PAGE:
Now, in the past especially in the 1990s and early Noughties, many of us could appreciate a sports bike, and some could appreciate a full-dress Harley. After all, riding an Electra-Glide on some A-roads with the CD-player blaring would give any bike rider a smile a mile wide: believe us – you should try it. Meanwhile, many of us loved howling around our favourite corners on bikes that could handle the curves. However, back then the Sportster range often left people feeling flat: even if the basic 883 versions would (in the 1990s) start at around just £5-£6000! And – with a chassis more suited to straight lines – the Sportster range never really caught on in a big way over here.

The XR1200 should have changed all that… launched to the press around Valencia, Spain, the assembled press were astonished to find this Harley HANDLED! At last, a ‘Sportster’ that could actually ‘Sport!’ Journalists soon were shuffling the pack of their ‘Top 5 Harleys ever’ and the XR was making an impact big-style.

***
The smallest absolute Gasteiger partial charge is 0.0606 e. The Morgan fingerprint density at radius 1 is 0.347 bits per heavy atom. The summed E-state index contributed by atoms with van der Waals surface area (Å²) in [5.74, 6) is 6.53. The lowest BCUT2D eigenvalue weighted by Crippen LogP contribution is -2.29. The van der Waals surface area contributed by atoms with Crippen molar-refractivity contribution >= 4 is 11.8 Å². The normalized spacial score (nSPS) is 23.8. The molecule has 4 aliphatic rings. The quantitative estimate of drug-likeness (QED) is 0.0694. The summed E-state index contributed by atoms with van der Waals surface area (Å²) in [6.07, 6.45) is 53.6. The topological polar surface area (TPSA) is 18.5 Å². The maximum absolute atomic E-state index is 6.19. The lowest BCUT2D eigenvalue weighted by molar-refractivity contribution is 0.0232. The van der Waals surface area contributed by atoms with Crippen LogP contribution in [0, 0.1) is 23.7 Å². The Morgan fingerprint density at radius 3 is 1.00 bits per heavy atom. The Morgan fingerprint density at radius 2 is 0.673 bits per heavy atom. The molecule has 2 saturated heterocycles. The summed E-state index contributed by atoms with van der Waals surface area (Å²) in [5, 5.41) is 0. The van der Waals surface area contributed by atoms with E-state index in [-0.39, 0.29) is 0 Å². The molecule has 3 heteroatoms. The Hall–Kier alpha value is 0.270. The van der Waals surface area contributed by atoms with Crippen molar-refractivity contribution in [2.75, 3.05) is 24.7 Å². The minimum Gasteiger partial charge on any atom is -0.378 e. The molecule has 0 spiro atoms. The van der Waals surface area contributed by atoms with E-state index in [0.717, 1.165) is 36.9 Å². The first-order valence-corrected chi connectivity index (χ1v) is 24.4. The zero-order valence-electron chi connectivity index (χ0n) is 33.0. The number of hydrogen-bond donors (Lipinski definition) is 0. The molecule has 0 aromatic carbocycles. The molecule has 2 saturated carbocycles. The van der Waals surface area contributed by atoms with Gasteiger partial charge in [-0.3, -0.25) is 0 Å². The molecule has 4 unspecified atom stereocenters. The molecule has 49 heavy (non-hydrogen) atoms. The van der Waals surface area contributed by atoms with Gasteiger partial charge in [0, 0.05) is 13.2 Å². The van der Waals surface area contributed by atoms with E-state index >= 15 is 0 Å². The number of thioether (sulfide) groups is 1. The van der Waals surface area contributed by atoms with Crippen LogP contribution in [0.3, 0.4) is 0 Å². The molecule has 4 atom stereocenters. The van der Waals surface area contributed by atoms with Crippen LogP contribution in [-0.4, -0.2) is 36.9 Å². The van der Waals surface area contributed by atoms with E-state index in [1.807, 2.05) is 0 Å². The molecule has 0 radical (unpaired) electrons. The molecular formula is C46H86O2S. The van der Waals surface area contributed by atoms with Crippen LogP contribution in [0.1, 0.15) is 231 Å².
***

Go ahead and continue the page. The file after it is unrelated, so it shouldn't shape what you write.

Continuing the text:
At last, we didn’t have a huge, hulking lump of Milwaukee Americana suited to some big-ass, butt-less chapped Hog driver with a be-tatted missus on the back and beanie lid, instead it was a European-derived machine, with top-quality suspension and brakes, specifically suited for our penchant for sportsbikes and machines that can actually go around corners.

One of the things that made it special was that it was for Europe only – at least for the first year. With development riders such as Scott Parker and Adrien Morillas (former WSB winner) the hunger the XR1200 had for corners was immediate. Parker was (at the time) a nine-time AMA Flat-Track champ and some-time Tarmac racer, while Morillas was also a former Endurance racer. During the press briefings much was made of the ‘Europe only’ status for the first year: “You mean we don’t get this bike in the USA?” moaned Parker, during a well-rehearsed skit during the model presentation.